Get outside and peer into the night sky as the biggest and brightest supermoon of the year rises.
These supermoons always have interesting names. This one is called the Full Buck Supermoon.
According to the Old Farmer’s Almanac, it reaches peak illumination at 11:38 a.m. Pacific Time. The downer is that it’s below the horizon at that time, so be sure to look toward the southeast tonight to watch it rise in the sky. Moonrise is set for about 9:30 p.m.
At its nearest point, the Buck Moon will be 222.089.3 miles from Earth. That’s about 124 miles closer than June’s Strawberry Moon, according to the Almanac.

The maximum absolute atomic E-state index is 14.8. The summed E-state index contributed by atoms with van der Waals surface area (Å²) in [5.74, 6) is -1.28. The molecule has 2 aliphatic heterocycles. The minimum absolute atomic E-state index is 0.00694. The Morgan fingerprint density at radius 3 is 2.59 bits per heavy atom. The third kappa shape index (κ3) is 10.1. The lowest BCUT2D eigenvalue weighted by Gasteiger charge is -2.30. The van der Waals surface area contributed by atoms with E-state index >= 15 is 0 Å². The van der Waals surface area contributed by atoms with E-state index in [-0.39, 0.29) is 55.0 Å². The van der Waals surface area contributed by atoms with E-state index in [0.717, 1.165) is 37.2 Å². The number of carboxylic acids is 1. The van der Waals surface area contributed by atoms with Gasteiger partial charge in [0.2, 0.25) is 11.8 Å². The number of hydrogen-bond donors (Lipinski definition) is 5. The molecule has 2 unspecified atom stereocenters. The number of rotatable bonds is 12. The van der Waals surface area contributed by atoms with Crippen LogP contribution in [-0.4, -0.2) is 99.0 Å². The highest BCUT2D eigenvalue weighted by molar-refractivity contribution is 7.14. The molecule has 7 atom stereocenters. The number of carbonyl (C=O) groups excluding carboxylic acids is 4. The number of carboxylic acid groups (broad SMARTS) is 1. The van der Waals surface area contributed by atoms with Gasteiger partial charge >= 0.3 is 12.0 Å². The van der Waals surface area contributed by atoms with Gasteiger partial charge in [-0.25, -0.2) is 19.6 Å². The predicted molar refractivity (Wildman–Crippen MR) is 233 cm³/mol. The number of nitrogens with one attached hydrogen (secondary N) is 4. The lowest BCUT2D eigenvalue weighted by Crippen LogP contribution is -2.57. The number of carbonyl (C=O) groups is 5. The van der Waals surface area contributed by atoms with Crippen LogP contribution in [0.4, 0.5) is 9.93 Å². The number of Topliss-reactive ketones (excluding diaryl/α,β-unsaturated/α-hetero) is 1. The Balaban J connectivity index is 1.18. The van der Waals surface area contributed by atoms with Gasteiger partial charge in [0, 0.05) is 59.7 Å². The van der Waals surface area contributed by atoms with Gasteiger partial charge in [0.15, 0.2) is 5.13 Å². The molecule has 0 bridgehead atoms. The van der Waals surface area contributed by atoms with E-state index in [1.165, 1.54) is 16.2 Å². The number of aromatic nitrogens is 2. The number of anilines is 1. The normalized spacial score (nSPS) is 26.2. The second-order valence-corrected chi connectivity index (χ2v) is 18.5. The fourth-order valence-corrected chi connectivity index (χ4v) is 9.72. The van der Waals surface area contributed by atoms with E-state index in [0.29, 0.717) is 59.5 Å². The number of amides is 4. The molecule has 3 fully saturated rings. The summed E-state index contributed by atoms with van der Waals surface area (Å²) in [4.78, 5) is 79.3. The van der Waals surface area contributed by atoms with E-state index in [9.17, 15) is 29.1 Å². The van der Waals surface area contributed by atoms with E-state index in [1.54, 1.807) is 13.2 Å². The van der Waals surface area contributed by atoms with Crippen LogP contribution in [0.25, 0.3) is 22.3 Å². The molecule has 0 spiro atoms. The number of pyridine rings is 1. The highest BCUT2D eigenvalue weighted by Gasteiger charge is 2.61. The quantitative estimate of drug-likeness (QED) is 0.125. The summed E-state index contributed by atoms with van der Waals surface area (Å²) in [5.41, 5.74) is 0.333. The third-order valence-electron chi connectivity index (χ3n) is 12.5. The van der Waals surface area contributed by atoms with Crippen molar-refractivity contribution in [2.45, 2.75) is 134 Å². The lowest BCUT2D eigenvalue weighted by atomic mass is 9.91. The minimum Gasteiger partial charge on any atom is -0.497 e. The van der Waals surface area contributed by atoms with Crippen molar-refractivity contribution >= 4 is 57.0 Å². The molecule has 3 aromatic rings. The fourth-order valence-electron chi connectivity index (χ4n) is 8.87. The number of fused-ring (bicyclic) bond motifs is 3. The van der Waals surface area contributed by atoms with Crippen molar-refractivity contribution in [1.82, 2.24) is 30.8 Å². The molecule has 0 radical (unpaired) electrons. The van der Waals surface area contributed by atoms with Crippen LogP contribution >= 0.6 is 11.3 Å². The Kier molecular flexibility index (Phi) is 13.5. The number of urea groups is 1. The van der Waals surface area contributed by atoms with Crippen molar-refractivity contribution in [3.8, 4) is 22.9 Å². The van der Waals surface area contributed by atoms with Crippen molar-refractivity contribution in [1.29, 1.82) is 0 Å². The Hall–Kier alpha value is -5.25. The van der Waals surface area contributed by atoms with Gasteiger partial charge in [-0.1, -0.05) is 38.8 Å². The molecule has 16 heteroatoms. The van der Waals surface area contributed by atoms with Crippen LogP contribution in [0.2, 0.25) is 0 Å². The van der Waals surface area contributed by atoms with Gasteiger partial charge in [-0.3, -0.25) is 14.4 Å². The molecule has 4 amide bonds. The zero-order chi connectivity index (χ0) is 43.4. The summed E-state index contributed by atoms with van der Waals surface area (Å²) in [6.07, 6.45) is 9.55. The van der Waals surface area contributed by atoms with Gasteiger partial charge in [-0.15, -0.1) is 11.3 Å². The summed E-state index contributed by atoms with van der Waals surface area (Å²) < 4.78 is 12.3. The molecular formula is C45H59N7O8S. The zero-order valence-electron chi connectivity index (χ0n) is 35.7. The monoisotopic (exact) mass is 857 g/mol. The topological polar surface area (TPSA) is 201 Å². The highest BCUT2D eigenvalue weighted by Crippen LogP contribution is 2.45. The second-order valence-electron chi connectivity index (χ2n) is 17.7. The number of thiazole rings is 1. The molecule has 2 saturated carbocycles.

As exciting as this all sounds, the Almanac points out that a supermoon only appears about 7% brighter than a regular full moon, so it’s hard for the human eye to perceive.
Why the name? According to the Almanac, “The full moon in July is called the Buck Moon because the antlers of male deer (bucks) are in full-growth mode at this time. Bucks shed and regrow their antlers each year, producing a larger and more impressive set as the years go by.”
Other names used to describe this moon include:
- Feather Moulting Moon
- Salmon Moon
- Berry Moon
- Moon when the Chokecherries are Ripe
- Month of the Ripe Corn Moon
- Raspberry Moon
- Thunder Moon
- Halfway Summer Moon